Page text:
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Hall of Famer Eder Jofre, legendary bantamweight and featherweight champion, dies at 86

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Former bantamweight and featherweight champion Eder Jofre, who received the award from the WBC at the 2019 convention in Cancun, Mexico, died Sunday at the age of 86 in Brazil.
Former bantamweight and featherweight champion Eder Jofre, who received the award from the WBC at the 2019 convention in Cancun, Mexico, died Sunday at the age of 86 in Brazil. (Photo courtesy of WBC)

Eder Jofre, arguably Brazil’s greatest boxer whose skills and punching power helped him induct him into the International Boxing Hall of Fame, died Sunday in Brazil after a long illness. He was 86 years old.

Jofre, who competed in the 1956 Olympics in Helsinki, Finland, is considered one of the greatest bantamweight champions, and in 2003 The Ring ranked him 85th among the 100 greatest punchers of all time.

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He was 72-2-4 with 50 knockouts. In one of his draws on November 5, 1965 against Manny Elias, he won on all three cards, but since the rule in Brazil required a fighter to lead by at least four points on at least two cards, the fight was declared a draw.

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His only losses were to Fighting Harad for the WBA and WBC bantamweight titles. Harada won by split decision on May 18, 1965 in Nagoya, Japan. Harada won by unanimous decision 69–68, 71–68 and 71–69 in a rematch in Tokyo on May 31, 1966.

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On Saturday, the WBC held an amateur tournament in Brazil named after Jofre. The event was attended by fighters from Brazil, Uruguay, Ecuador and Mexico. He died a few hours after its completion.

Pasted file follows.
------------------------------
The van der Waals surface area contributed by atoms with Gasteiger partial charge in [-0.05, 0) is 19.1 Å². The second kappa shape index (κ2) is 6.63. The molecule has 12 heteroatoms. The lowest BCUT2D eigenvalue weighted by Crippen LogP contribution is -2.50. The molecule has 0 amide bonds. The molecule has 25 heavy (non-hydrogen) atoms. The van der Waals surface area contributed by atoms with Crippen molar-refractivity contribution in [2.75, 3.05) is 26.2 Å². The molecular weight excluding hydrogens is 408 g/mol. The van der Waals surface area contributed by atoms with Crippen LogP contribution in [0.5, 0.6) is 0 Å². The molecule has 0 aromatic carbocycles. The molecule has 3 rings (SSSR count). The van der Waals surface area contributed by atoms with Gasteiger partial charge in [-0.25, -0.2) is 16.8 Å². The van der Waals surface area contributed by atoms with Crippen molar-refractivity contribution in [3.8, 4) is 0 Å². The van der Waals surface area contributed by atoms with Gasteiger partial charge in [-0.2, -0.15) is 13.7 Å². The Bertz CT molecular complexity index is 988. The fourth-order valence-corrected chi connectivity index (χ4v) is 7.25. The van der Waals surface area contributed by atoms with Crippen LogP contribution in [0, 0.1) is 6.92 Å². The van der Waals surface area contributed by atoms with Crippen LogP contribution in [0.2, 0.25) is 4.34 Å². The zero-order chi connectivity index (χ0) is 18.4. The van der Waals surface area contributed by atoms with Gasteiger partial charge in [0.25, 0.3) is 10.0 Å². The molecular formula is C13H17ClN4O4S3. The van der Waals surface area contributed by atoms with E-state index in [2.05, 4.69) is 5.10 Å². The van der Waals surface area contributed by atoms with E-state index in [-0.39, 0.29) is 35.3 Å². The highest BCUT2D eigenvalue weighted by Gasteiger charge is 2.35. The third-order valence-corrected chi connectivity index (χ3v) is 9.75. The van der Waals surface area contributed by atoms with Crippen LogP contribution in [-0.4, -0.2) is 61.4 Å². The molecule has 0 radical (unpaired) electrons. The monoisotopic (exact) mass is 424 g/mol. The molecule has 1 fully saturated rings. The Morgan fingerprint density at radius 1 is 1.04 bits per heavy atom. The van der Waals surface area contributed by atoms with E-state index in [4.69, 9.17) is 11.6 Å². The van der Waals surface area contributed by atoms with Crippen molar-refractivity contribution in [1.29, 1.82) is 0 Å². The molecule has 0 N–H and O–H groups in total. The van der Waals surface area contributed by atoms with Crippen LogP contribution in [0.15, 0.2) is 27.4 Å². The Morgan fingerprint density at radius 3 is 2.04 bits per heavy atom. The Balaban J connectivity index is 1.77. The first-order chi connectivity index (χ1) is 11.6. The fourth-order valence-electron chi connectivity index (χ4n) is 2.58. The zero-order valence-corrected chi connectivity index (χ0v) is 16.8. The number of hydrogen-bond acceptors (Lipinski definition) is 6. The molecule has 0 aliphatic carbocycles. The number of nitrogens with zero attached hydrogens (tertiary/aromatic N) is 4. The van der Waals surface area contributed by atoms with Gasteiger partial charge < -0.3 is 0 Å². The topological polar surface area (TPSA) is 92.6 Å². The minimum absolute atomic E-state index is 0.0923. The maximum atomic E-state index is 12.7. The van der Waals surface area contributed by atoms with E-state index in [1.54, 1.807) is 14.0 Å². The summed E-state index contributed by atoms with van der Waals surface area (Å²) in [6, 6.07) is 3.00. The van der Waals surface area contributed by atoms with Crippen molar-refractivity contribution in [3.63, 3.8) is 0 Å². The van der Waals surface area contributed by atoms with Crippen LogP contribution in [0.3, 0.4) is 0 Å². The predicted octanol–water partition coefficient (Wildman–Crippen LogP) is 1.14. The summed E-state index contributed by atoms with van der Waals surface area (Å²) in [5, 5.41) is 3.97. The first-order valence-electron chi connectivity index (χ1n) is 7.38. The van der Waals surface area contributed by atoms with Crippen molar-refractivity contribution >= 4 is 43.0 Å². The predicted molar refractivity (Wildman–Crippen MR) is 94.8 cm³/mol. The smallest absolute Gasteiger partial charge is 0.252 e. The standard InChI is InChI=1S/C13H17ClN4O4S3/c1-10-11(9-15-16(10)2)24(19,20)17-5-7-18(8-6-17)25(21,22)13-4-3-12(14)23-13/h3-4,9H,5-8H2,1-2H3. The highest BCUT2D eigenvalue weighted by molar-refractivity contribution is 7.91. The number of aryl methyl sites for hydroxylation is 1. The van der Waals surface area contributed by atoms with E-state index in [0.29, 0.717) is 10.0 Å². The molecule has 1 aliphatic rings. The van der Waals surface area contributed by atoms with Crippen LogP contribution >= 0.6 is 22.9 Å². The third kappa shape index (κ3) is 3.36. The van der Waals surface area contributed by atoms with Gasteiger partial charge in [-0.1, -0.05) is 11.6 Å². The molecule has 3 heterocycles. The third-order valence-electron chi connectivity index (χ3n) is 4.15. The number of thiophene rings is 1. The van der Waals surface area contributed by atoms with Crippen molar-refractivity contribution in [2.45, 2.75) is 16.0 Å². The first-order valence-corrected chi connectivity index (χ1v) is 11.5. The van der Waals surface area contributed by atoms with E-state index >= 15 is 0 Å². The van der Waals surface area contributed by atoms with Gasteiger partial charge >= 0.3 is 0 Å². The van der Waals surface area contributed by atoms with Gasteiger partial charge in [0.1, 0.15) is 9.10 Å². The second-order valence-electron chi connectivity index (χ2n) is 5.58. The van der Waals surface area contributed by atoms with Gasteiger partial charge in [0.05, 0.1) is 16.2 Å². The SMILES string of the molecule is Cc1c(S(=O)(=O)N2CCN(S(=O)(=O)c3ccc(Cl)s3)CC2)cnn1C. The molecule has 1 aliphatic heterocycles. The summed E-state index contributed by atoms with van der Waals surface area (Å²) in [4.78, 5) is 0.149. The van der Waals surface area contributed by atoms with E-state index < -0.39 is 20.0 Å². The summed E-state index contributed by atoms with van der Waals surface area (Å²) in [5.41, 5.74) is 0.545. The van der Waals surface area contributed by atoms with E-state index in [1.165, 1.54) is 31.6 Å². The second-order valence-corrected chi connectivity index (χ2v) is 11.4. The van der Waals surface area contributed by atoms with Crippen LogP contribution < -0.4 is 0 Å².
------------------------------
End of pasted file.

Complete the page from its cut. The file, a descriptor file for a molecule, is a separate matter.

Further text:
“He was a warrior,” WBC president Mauricio Sulaiman told Sportzshala Sports. “He was a great fighter at a time when bantamweight was very important and he had so many great fighters in him. Fights Harada, Jose Medel. He has had so many great fights and is considered the greatest bantamweight of all time. “Boxing was so different. They fought 15 rounds and the fighters were much more active. He was a really great and amazing fighter.”

“He was a classic boxer, but he had power. His technique was very good and he was aggressive so he was always interesting to watch. guy. It’s a big loss.”

Jofre retired at age 30 after his second loss to Harada. He was 47-2-4 at the time. After three years in retirement, he returned to the featherweight division. He scored 14 straight wins to earn a shot at the WBC featherweight world title against José Legrá in Brasilia, Brazil on May 5, 1973. Jofre won by majority decision to become the WBC featherweight champion.

He was not himself at featherweight and was stripped of the title a year later. He never lost a fight before finally retiring in 1976.

He was an alderman for 16 years in Brazil after he retired and made many public appearances. The WBC honored him at their convention in Cancun, Mexico in 2019.

“He fought [illness] many years, but he was always strong, positive and smiling,” Suleiman said.

Jofre was “extremely close” to Suleiman’s father, José Suleiman. José Sulaiman was WBC president for many years before his son Mauricio succeeded him after his death.

“When he appeared in public, he started sparring with people in a funny way and was always happy and loved being around boxers and boxing fans,” said Mauricio Suleiman.

Brazilian champion Eder Jofre delivers a neat right to the nose of contender Herman Marquez of Stockton, California in the eighth round of their bantamweight title fight at the Cow Palace in San Francisco, May 4, 1962.  Fight in the tenth round with Jofre retaining his title by knockout.  (AP Photo)
Eder Jofre (right), shown in the 1962 bantamweight title fight in San Francisco, California with Germán Márquez, died Sunday in Brazil at the age of 86. He is a member of the International Boxing Hall of Fame. (AP Photo)


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